BOTOX® Doesn't Make You A Bad Mom (Or A Bad Anything)
A recent article published on Momzette suggested that having BOTOX® makes it more difficult for mothers to bond with their children because of reduced facial muscle movement. It's a controversial conclusion, at best; if you ask us, it's another way to guilt women for wanting to look good — whatever that means to them.
In order to understand the point the article tries to make, it's important to first understand how BOTOX works. Unlike injectable fillers, which work by adding volume to wrinkles, BOTOX blocks nerve signals from the brain that tells muscles to move in certain ways. When it's used to treat wrinkles, BOTOX works by blocking the signals from the brain that tell muscles in the face to move. An injector administers it to muscles in the face to prevent wrinkles related to facial movement, such as crow's feet or frown lines.
In the Momzette article, the author supports her claim with a few quotes from physicians and researchers. Chief among them was mothers who have BOTOX are unable to make the subtle facial expressions that babies use to read emotional cues. But we respectfully disagree, and here's why.
BOTOX Is Temporary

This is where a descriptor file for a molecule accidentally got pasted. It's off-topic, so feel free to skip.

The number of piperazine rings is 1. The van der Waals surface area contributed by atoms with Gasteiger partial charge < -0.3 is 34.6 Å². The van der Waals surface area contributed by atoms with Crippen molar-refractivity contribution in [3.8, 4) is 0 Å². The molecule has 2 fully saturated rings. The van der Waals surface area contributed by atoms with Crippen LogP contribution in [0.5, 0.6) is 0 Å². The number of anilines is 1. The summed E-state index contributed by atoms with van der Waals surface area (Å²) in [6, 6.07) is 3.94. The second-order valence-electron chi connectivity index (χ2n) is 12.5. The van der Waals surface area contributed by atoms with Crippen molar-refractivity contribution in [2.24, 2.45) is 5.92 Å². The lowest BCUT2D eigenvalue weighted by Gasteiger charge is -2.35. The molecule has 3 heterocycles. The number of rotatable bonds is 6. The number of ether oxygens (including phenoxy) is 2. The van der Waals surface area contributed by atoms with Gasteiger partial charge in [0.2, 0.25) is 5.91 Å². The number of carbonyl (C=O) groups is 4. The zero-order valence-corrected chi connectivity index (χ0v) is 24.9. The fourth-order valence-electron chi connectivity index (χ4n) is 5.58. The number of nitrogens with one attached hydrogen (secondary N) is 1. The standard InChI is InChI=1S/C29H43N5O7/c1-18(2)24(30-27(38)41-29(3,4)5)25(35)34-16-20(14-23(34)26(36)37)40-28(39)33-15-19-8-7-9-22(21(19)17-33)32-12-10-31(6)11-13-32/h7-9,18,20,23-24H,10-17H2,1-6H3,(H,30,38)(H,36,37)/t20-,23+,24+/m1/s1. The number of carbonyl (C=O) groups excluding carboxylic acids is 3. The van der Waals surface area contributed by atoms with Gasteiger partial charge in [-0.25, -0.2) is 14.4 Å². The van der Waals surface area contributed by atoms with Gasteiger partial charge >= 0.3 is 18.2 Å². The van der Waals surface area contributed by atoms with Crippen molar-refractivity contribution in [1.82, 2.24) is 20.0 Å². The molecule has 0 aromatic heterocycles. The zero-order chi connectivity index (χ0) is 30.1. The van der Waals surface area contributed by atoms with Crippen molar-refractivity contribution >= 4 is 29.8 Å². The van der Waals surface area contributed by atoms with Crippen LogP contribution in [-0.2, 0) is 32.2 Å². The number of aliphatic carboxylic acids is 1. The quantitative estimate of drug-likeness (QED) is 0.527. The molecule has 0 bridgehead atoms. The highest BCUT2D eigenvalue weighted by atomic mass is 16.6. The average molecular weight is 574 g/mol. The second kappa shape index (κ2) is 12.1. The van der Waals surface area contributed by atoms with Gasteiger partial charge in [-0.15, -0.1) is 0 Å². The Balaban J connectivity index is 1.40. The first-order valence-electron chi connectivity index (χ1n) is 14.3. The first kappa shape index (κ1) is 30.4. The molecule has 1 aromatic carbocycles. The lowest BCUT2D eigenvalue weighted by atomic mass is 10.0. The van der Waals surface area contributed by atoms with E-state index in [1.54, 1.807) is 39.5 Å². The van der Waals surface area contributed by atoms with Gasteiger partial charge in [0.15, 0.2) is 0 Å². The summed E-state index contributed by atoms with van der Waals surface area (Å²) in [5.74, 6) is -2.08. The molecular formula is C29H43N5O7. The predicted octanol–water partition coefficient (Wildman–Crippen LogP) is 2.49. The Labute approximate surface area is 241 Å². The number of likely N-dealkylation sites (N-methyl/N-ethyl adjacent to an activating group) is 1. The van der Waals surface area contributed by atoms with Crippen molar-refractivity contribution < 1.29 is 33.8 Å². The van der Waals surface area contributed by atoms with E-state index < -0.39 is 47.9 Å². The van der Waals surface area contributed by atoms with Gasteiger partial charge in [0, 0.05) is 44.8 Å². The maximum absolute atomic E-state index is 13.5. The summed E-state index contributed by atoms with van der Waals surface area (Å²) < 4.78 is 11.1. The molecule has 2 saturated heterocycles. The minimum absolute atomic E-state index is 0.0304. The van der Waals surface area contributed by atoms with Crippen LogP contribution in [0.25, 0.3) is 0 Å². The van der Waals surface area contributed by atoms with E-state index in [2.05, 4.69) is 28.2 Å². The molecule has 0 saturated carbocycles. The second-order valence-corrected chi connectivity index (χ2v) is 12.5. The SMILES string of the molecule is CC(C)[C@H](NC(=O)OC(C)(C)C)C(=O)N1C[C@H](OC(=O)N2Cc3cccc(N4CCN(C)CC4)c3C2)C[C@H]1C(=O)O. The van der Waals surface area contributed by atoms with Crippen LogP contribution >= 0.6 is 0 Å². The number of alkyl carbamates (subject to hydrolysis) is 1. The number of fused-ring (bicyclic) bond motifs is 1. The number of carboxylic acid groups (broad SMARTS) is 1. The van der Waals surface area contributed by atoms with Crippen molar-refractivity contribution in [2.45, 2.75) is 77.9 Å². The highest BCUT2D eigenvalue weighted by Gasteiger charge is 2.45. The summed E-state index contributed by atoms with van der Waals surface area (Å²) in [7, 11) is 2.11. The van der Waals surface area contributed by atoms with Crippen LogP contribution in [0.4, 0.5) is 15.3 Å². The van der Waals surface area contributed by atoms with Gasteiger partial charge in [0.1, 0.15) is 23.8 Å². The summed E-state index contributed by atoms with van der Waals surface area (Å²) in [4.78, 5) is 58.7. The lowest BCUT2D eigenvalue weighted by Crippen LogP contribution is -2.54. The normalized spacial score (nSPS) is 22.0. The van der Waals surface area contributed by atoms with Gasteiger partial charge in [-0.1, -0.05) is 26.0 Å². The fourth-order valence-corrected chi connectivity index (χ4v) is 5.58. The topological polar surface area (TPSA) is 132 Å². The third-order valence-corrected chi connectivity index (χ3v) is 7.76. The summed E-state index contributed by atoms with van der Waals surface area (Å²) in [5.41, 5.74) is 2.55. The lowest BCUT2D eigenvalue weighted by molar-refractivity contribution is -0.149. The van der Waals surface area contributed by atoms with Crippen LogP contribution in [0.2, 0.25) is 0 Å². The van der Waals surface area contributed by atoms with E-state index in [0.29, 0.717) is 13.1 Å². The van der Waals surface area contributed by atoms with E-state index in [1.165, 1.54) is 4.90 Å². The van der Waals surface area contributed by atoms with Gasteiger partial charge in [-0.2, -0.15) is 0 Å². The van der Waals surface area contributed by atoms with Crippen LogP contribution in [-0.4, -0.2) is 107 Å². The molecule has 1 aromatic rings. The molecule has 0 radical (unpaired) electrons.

The results of cosmetic BOTOX last for about 4 months, give or take, based on where on the face it's administered (muscles that get a lot of use tend to have more short-lived results) and each patient's individual physiology. BOTOX wears off naturally, as its active ingredients are safely metabolized by the body. Once your results fade away, you'll look just as you did prior to your treatment, and you're not obligated to undergo an additional treatment unless you want to.
If you're interested in BOTOX but are quite concerned about the prospect of not being able to bond with your child, there's no harm in trying out the treatment once. If you don't like it, there's no need to have it forever.
A "Frozen Face" Isn't The Norm
Most of us have heard horror stories of BOTOX rendering faces completely motionless, making patients unable to make normal facial expressions. Happily, this effect is majorly overblown, usually by celebrities poking fun at themselves. Even plastic surgeons who offer BOTOX Cosmetic, such as Dr. Jeffery Rockmore of Albany, New York, acknowledge their patients' trepidation. In reality, most people who undergo BOTOX simply see reductions in wrinkles — not reductions in facial movements.
This is especially true when they choose qualified practitioners, such as board-certified dermatologists, plastic surgeons, or experienced injectors who work under them. Given that they collectively performed nearly 7 million BOTOX injections in 2015 alone, it's very likely that someone you know has had cosmetic BOTOX and you haven't even noticed. That's because when it's administered by an experienced, light-handed injector, the results yield subtle refreshment, not a motionless face.
We think it's irrational to jump to the conclusion that the temporary effects of BOTOX can make someone a bad mom. Kids who have happy moms feel safe, content, and grow up to be well-adjusted adults. And moms are happy when they feel and look great. Whether it's BOTOX, gym visits, hair dye, or an extra coat of mascara that helps with that, who are we to judge?
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